Coulson Aviation lands first Fireliner

As it passed over the runway at Alberni Valley Regional Airport on Vancouver Island last week, dipping low to the ground while media watched and snapped photos, the Coulson Aviation Fireliner looked much like any other Boeing 737-300 in an airline fleet.

The first Coulson Aviation Fireliner flies over Alberni Valley Regional Airport at a media event.
The first Coulson Aviation Fireliner flies over Alberni Valley Regional Airport at a media event. Derek Heyes Photo
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With an immaculate white-and-crimson paint scheme and polished accents that reflected the afternoon sun, the aircraft would have seemed at home carrying passengers to any major airport in the world.

But Coulson, a renowned company based in Port Alberni, B.C., with extensive aerial firefighting capabilities, has a different, potentially game-changing purpose in mind.

This is the first of six Boeing 737-300s the company has acquired from Southwest Airlines, with plans to convert them into the first multi-purpose air tankers in the world.

“I think we separated ourselves from the market, because it is such a different product,” said Wayne Coulson, chief executive officer of Coulson Aviation, in an exclusive interview with Skies.

The first Fireliner arrived in Port Alberni on May 26, after being repainted in Spokane, Wash.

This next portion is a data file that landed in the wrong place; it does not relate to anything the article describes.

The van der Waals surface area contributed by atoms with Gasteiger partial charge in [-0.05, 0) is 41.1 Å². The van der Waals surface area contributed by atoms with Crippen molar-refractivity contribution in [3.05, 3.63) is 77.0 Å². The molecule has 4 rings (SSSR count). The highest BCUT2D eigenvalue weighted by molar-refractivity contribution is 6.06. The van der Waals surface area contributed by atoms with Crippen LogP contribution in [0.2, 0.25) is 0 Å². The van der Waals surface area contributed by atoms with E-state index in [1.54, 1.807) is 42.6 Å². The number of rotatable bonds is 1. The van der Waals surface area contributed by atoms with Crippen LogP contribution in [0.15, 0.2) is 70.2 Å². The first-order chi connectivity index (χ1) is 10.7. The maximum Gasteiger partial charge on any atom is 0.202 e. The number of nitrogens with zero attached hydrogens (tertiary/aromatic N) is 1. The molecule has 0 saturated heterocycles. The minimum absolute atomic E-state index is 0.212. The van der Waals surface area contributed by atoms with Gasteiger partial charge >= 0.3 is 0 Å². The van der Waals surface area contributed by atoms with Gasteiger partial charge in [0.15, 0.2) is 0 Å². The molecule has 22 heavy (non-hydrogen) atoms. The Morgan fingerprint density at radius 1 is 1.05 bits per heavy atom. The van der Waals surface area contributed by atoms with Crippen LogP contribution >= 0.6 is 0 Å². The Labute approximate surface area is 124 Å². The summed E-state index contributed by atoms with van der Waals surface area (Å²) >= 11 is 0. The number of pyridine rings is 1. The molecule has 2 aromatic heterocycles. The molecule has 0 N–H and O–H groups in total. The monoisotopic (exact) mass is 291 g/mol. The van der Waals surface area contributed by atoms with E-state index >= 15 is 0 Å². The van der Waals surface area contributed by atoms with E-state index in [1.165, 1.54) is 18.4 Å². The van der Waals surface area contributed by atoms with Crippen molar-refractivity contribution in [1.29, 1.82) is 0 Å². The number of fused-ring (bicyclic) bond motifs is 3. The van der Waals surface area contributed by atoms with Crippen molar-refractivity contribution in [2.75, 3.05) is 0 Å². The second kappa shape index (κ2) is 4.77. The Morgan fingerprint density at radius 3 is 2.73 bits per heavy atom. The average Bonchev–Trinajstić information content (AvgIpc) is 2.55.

Over the next few months, Coulson Aviation will convert the aircraft into an air tanker capable of carrying 4,000 gallons (15,141 litres) of water or flame retardant in a Coulson-developed gravity retardant aerial delivery system (RADS).

While an average competing tanker drops a maximum of 1,200 gallons (4,500 litres) per second, the Fireliner will drop 2,200 gallons (8,328 litres) per second–a rate no other aircraft can match due to their tank designs, said Wayne Coulson.

View of belly of Fireliner as it flies.
Workers will cut into the belly of the aircraft to create doors immediately below the fluid in the tank. Derek Heyes Photo

“No jet is meant to go low and slow at max gross weight,” he said. “They need to be a little faster, above stall margin, and that’s where you need the heavy flow. That’s why we’re up at 2,200 gallons-a-second flow rate on our tanking system to compensate for speed.”